Me: Why not?

DA: She’s a really good person and one of a kind and I still care very much for her and will do anything for her, but as a friend.

Another response I got was “People move on and grow. Maybe I’ll meet someone better”.

Me: But do you ever think of when you were together and if so what triggers those memories?

DA: Yes, I have my moments, but it’s not because I want things to go back to when we were together. It’s just some random memories of this or that and to be honest I don’t know what triggers them. I think of something, and sometimes I text her about it or send a photo of a place we shared a memory. We chat or laugh about it and that’s it.

Me: Do you think that maybe those memories mean more to your ex than they mean to you?

DA: Probably. But she knows I’m not interested in getting back together. I’ve made that very clear.

Many responses to my question to if dismissive avoidant exes sometimes think about exes they felt a strong attachment to and if they did, what triggered their thoughts or memories about an ex came down to. If after the break-up there was no further contact or “reminder” of an ex, dismissive avoidants “forgot about their ex” until their ex contacted them, they saw a photo of their ex or ran into them, or they moved to the same city/country and all of a sudden they started thinking about them again. They say their ex reaching out, seeing a photo of them, running into them or being in the same city/country brough back memories they’d suppressed.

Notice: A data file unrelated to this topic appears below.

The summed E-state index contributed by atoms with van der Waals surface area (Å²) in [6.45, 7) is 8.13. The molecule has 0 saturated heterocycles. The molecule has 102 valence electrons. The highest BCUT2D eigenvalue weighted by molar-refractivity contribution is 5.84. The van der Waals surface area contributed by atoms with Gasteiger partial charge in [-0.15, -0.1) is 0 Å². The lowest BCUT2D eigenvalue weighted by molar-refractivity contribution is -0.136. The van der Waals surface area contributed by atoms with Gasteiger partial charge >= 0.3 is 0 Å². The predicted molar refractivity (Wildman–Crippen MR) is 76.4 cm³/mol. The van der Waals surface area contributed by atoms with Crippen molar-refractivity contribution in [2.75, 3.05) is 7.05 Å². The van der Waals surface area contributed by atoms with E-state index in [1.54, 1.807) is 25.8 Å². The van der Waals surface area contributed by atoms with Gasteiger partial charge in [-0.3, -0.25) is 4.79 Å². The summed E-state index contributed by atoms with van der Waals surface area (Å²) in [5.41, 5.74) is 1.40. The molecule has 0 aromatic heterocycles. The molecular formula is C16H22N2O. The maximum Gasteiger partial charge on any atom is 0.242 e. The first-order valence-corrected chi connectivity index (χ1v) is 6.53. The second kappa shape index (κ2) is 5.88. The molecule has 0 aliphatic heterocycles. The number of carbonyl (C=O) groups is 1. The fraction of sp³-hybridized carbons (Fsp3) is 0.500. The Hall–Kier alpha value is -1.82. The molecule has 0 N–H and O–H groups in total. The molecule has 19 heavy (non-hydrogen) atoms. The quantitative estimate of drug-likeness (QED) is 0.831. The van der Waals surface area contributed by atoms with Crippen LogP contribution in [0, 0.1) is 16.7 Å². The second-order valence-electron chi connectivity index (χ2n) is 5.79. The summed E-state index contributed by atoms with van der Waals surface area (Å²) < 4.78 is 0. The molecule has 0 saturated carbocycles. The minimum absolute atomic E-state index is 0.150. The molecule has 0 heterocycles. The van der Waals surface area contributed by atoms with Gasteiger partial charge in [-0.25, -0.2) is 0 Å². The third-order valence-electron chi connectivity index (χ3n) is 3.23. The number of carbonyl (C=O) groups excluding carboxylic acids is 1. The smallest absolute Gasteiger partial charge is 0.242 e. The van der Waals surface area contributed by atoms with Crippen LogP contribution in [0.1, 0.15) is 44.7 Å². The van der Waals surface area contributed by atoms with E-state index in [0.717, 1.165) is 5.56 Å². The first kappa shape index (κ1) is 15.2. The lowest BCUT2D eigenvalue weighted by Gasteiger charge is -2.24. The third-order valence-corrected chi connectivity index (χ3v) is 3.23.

I asked if this was because they were lonely and an ex reaching out, seeing a photo of them, running into an ex or being in the same city/country made them feel even lonelier and this is what brough back memories they’d suppressed.

“Loneliness is a factor for sure. But it’s happened when I was in a relationship too. I ran into my ex and couldn’t stop thinking of her. We exchanged a few text messages, but I stopped it before it went any further. I didn’t want to hurt my current girlfriend.”

“My ex contacted me on Facebook. I was surprised because it’s been 4 years since the breakup. To be honest, I can’t remember if I ever thought of him or wanted any contact with him, but I responded. We have contact every once in a while maybe every month or other month. We are not getting back together or anything like that.”

The majority of dismissive avoidants said that with exes they didn’t feel anything for, there was more pain and hurt than happiness in the relationship or the break-up was horrible, there was no contact after the breakup. They don’t think about these exes, and it’s probably for the best.

Do dismissive avoidant exes fantasize about dating other people?

To really understand if dismissive avoidant exes fantasize about their exes, I also asked my clients if they fantasize about dating or being with other people while at the same time talking to an ex who they know wants them back. The majority of dismissive avoidants said yes.

When researching if dismissive avoidants test relationship partners or exes, I came across research (Dewall, Lambert, Slotter, Pond 2011) that shows that a dismissive avoidant attachment’s perception of relationships allows them to have independent concurrent “low-level commitments” based on the specifics of the relationship. Some of these “low-level commitments” are real love- triangles which is a test in their own right, but sometimes dismissive avoidants mention “interest in alternatives” as a way to test you.

When I asked my dismissive avoidant clients if this was just a test to see how a partner or ex responds or if they had genuine attraction for other person and fantasized having a relationship with them, most answered that it was both.

DA: It depends on the relationship and what is happening between us. Of course, if things are not good, I fantasize about dating or being with other men, but I often end things before acting on my fantasies.